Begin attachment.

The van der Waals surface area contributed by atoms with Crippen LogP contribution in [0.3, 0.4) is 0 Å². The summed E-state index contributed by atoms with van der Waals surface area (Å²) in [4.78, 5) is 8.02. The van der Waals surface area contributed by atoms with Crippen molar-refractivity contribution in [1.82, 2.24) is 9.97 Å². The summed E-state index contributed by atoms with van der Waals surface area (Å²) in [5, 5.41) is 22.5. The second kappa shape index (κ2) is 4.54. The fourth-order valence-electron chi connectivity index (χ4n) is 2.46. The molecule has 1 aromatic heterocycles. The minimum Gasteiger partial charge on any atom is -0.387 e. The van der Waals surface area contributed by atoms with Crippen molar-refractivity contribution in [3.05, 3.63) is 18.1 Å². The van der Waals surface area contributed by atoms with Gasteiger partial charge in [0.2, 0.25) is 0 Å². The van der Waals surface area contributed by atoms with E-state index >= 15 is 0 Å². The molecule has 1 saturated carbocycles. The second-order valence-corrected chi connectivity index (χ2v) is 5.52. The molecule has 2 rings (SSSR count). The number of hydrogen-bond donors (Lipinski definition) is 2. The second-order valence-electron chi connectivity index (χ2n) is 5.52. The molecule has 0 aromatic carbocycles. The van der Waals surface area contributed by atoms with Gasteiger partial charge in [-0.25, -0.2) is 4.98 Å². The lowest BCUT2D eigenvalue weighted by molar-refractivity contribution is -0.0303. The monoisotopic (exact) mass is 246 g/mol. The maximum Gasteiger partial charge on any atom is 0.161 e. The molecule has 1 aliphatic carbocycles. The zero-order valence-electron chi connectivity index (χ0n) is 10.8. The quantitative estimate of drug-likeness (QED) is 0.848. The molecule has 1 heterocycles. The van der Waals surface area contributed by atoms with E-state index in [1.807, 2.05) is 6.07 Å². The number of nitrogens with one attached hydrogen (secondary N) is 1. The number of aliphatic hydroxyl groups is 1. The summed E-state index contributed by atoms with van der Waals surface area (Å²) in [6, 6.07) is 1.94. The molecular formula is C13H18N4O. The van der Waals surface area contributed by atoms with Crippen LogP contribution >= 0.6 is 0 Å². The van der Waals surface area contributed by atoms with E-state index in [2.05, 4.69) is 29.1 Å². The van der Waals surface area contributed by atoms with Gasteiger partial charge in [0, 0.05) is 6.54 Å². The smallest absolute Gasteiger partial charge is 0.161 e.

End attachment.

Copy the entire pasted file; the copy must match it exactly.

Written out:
The van der Waals surface area contributed by atoms with Crippen LogP contribution in [0.3, 0.4) is 0 Å². The summed E-state index contributed by atoms with van der Waals surface area (Å²) in [4.78, 5) is 8.02. The van der Waals surface area contributed by atoms with Crippen molar-refractivity contribution in [1.82, 2.24) is 9.97 Å². The summed E-state index contributed by atoms with van der Waals surface area (Å²) in [5, 5.41) is 22.5. The second kappa shape index (κ2) is 4.54. The fourth-order valence-electron chi connectivity index (χ4n) is 2.46. The molecule has 1 aromatic heterocycles. The minimum Gasteiger partial charge on any atom is -0.387 e. The van der Waals surface area contributed by atoms with Crippen molar-refractivity contribution in [3.05, 3.63) is 18.1 Å². The van der Waals surface area contributed by atoms with Gasteiger partial charge in [0.2, 0.25) is 0 Å². The van der Waals surface area contributed by atoms with E-state index >= 15 is 0 Å². The molecule has 1 saturated carbocycles. The second-order valence-corrected chi connectivity index (χ2v) is 5.52. The molecule has 2 rings (SSSR count). The number of hydrogen-bond donors (Lipinski definition) is 2. The second-order valence-electron chi connectivity index (χ2n) is 5.52. The molecule has 0 aromatic carbocycles. The van der Waals surface area contributed by atoms with Gasteiger partial charge in [-0.25, -0.2) is 4.98 Å². The lowest BCUT2D eigenvalue weighted by molar-refractivity contribution is -0.0303. The monoisotopic (exact) mass is 246 g/mol. The maximum Gasteiger partial charge on any atom is 0.161 e. The molecule has 1 aliphatic carbocycles. The zero-order valence-electron chi connectivity index (χ0n) is 10.8. The quantitative estimate of drug-likeness (QED) is 0.848. The molecule has 1 heterocycles. The van der Waals surface area contributed by atoms with E-state index in [1.807, 2.05) is 6.07 Å². The number of nitrogens with one attached hydrogen (secondary N) is 1. The number of aliphatic hydroxyl groups is 1. The summed E-state index contributed by atoms with van der Waals surface area (Å²) in [6, 6.07) is 1.94. The molecular formula is C13H18N4O. The van der Waals surface area contributed by atoms with Crippen LogP contribution >= 0.6 is 0 Å². The van der Waals surface area contributed by atoms with E-state index in [2.05, 4.69) is 29.1 Å². The van der Waals surface area contributed by atoms with Gasteiger partial charge in [0, 0.05) is 6.54 Å². The smallest absolute Gasteiger partial charge is 0.161 e.